The Catalyst That Changed My Perspective on Antidepressants

In October of 2018, I lost my unborn son. I went in for my normal 20-week checkup and found out my son didn’t have a heartbeat anymore. The next day I went into the hospital to be induced, and at around 5 the next morning I delivered my stillborn son.


After a few weeks of grieving, I decided to attend the open share group at my church’s Celebrate Recovery. When the group ended and I tried to get away quickly, a wise, godly friend of mine tracked me to check in on me. We then had an open discussion about my grief, but more so about my ongoing issues with depression.


My friend told me that the mind is just like any other organ of the body. If something is wrong with it, you treat it. She relayed her own experiences with anxiety and how medication really helped her manage it, and she was eventually able to wean herself off of the medication. She encouraged me to either talk to my physician about a prescription antidepressant or take natural supplements, such as St. John’s Wort.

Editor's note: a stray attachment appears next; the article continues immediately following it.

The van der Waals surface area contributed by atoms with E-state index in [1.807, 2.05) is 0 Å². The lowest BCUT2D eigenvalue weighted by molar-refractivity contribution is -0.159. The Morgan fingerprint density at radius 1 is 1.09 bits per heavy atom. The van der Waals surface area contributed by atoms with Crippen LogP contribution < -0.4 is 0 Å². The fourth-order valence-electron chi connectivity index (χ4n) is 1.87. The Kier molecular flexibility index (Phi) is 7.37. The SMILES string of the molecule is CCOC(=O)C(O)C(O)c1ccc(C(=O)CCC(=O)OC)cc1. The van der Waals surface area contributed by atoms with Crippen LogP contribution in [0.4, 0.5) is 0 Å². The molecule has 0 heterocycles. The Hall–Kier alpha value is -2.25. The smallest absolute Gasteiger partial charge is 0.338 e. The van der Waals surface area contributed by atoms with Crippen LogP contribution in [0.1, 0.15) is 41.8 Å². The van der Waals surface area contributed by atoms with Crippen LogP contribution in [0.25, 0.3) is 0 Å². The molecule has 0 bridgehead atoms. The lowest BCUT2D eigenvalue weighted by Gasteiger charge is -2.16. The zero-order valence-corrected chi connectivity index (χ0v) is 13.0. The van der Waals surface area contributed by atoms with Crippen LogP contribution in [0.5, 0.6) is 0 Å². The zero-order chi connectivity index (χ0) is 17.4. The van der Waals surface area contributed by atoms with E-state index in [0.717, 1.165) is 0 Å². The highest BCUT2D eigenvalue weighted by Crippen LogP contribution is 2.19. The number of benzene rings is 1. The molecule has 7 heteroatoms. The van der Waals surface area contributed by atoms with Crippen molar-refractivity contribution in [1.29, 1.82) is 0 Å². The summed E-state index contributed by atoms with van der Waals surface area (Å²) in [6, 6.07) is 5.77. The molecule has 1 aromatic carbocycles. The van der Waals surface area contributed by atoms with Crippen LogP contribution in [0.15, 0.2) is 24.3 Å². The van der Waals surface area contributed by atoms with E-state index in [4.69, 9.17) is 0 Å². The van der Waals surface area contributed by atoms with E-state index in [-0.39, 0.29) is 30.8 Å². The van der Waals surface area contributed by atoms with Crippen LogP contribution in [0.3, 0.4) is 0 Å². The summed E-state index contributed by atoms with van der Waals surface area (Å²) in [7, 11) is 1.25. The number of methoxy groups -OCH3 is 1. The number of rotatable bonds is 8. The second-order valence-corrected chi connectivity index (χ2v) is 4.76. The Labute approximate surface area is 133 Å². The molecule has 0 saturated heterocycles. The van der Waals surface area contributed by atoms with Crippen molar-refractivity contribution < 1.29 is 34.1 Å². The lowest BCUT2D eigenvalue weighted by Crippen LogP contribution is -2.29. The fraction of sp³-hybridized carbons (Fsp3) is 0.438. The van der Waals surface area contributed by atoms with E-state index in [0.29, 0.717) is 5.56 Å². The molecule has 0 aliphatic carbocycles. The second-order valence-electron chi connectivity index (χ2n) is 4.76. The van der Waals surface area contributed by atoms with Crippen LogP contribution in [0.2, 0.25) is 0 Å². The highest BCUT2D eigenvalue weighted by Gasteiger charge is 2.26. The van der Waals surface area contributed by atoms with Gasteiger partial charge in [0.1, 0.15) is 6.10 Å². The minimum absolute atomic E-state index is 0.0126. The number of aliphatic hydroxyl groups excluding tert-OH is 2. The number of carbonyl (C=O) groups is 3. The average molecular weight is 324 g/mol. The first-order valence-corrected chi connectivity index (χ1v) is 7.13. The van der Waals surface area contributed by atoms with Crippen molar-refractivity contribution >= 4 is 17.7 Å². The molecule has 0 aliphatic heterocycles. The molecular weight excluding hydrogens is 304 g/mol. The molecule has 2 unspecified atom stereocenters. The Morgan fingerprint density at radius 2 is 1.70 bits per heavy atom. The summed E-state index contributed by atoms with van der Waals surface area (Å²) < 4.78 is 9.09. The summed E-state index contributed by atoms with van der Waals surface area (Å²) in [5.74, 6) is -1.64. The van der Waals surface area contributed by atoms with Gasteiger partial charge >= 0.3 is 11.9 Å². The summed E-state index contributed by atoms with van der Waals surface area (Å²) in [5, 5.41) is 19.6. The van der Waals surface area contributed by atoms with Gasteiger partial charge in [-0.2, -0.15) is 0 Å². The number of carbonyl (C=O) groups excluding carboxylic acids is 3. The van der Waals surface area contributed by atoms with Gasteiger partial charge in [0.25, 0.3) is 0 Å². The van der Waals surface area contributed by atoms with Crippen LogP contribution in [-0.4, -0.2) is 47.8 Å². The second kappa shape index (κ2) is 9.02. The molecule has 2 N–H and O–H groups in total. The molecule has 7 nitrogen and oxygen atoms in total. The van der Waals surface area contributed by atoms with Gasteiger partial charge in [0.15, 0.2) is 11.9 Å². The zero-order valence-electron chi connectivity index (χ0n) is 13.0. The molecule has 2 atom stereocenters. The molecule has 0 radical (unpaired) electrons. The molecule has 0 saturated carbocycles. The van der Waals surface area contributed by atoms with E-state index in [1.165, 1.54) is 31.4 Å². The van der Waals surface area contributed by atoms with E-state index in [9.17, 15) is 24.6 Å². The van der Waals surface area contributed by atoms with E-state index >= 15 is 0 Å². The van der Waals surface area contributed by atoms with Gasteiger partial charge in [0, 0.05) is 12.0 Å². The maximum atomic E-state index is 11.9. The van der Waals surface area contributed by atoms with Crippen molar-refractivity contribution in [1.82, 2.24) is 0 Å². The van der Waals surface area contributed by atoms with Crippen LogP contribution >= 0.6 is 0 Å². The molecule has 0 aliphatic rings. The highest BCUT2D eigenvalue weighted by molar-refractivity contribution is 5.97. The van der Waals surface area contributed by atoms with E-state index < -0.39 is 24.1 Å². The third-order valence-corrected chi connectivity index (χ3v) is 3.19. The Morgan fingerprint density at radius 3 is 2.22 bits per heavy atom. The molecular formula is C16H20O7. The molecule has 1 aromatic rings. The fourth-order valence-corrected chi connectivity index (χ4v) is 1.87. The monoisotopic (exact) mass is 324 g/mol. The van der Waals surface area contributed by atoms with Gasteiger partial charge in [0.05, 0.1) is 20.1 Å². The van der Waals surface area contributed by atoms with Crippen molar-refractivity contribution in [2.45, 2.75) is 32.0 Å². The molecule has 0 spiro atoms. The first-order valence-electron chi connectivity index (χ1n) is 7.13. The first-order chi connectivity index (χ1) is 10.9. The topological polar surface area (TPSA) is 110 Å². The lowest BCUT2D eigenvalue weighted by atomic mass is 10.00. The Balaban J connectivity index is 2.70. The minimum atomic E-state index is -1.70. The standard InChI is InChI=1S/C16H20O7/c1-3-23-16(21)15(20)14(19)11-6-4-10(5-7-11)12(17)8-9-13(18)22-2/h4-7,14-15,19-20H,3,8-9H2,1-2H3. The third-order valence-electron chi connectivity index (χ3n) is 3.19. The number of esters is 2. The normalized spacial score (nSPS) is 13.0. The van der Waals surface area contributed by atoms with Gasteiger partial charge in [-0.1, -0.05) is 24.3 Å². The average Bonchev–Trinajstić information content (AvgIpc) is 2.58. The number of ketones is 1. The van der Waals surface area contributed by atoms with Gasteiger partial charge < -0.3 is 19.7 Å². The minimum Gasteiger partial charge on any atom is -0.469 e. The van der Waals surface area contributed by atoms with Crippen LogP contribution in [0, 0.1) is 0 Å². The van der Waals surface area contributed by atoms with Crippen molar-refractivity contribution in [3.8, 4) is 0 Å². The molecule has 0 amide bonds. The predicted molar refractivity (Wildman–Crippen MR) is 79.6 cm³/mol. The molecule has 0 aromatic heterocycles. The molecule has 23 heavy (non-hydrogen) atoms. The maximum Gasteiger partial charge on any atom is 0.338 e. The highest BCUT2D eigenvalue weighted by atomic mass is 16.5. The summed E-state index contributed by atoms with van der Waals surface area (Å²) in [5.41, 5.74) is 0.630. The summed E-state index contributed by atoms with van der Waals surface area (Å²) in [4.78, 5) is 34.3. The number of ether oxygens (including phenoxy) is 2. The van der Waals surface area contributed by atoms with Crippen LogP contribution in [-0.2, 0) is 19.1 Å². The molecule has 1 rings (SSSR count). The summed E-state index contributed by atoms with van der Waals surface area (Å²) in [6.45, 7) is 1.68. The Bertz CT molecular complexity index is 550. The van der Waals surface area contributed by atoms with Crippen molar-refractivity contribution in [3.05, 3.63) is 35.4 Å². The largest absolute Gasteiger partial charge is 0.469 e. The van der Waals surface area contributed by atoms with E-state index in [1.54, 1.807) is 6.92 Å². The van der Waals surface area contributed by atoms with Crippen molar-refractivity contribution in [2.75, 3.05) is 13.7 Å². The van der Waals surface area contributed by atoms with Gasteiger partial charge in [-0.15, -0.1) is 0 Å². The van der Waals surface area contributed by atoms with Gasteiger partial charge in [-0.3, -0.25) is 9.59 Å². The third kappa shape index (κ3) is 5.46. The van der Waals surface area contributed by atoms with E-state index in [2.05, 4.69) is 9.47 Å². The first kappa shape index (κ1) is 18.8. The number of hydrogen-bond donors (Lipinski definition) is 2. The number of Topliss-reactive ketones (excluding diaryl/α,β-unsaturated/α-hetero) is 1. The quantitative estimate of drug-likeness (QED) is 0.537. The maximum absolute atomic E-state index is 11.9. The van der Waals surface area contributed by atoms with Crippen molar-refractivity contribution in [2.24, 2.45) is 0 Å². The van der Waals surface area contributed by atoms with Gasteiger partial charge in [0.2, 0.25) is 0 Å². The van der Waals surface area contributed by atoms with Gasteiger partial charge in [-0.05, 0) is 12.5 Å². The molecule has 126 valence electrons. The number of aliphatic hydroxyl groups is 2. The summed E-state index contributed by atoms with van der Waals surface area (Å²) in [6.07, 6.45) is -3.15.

After that tough but much-needed conversation, I knew that I needed to take antidepressants to give myself a fighting chance at managing my feelings of depression and loneliness.


The next day I reached out to my midwife (who was phenomenal in supporting me through my son’s death and delivery) and asked for an antidepressant prescription, to which she immediately agreed. 


The Pros & Cons from Taking my Antidepressants

It took several days for my prescription to come in, so in the meantime, I bought myself some St. John’s Wort and Vitamin B, and starting drinking a LOT of green tea (because I once read somewhere at sometime that green tea makes you feel happier). I felt like it was working, but once my medication came in I replaced St. John’s Wort with it. I wanted to take both, but I read several articles saying taking both can have severe negative consequences on one’s body.